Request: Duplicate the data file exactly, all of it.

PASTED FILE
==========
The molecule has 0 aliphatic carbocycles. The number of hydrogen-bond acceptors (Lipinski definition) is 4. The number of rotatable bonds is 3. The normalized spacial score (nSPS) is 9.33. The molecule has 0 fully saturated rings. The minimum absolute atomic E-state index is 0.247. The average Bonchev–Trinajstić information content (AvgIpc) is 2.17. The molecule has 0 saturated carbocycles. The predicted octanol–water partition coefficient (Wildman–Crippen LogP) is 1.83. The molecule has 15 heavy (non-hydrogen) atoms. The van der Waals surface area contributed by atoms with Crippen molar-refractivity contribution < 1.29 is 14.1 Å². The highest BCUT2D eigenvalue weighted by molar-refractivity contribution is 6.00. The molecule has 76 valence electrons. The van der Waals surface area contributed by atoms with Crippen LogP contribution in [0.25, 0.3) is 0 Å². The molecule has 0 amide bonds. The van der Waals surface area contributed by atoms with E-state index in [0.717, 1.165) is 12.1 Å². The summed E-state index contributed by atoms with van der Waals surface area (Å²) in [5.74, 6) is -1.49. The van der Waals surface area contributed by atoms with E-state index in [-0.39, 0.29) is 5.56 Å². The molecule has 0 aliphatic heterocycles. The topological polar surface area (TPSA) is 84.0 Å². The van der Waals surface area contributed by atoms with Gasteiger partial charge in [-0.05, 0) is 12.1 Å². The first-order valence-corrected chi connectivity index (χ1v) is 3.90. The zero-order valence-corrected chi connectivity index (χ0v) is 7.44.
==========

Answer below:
The molecule has 0 aliphatic carbocycles. The number of hydrogen-bond acceptors (Lipinski definition) is 4. The number of rotatable bonds is 3. The normalized spacial score (nSPS) is 9.33. The molecule has 0 fully saturated rings. The minimum absolute atomic E-state index is 0.247. The average Bonchev–Trinajstić information content (AvgIpc) is 2.17. The molecule has 0 saturated carbocycles. The predicted octanol–water partition coefficient (Wildman–Crippen LogP) is 1.83. The molecule has 15 heavy (non-hydrogen) atoms. The van der Waals surface area contributed by atoms with Crippen molar-refractivity contribution < 1.29 is 14.1 Å². The highest BCUT2D eigenvalue weighted by molar-refractivity contribution is 6.00. The molecule has 76 valence electrons. The van der Waals surface area contributed by atoms with Crippen LogP contribution in [0.25, 0.3) is 0 Å². The molecule has 0 amide bonds. The van der Waals surface area contributed by atoms with E-state index in [0.717, 1.165) is 12.1 Å². The summed E-state index contributed by atoms with van der Waals surface area (Å²) in [5.74, 6) is -1.49. The van der Waals surface area contributed by atoms with E-state index in [-0.39, 0.29) is 5.56 Å². The molecule has 0 aliphatic heterocycles. The topological polar surface area (TPSA) is 84.0 Å². The van der Waals surface area contributed by atoms with Gasteiger partial charge in [-0.05, 0) is 12.1 Å². The first-order valence-corrected chi connectivity index (χ1v) is 3.90. The zero-order valence-corrected chi connectivity index (χ0v) is 7.44.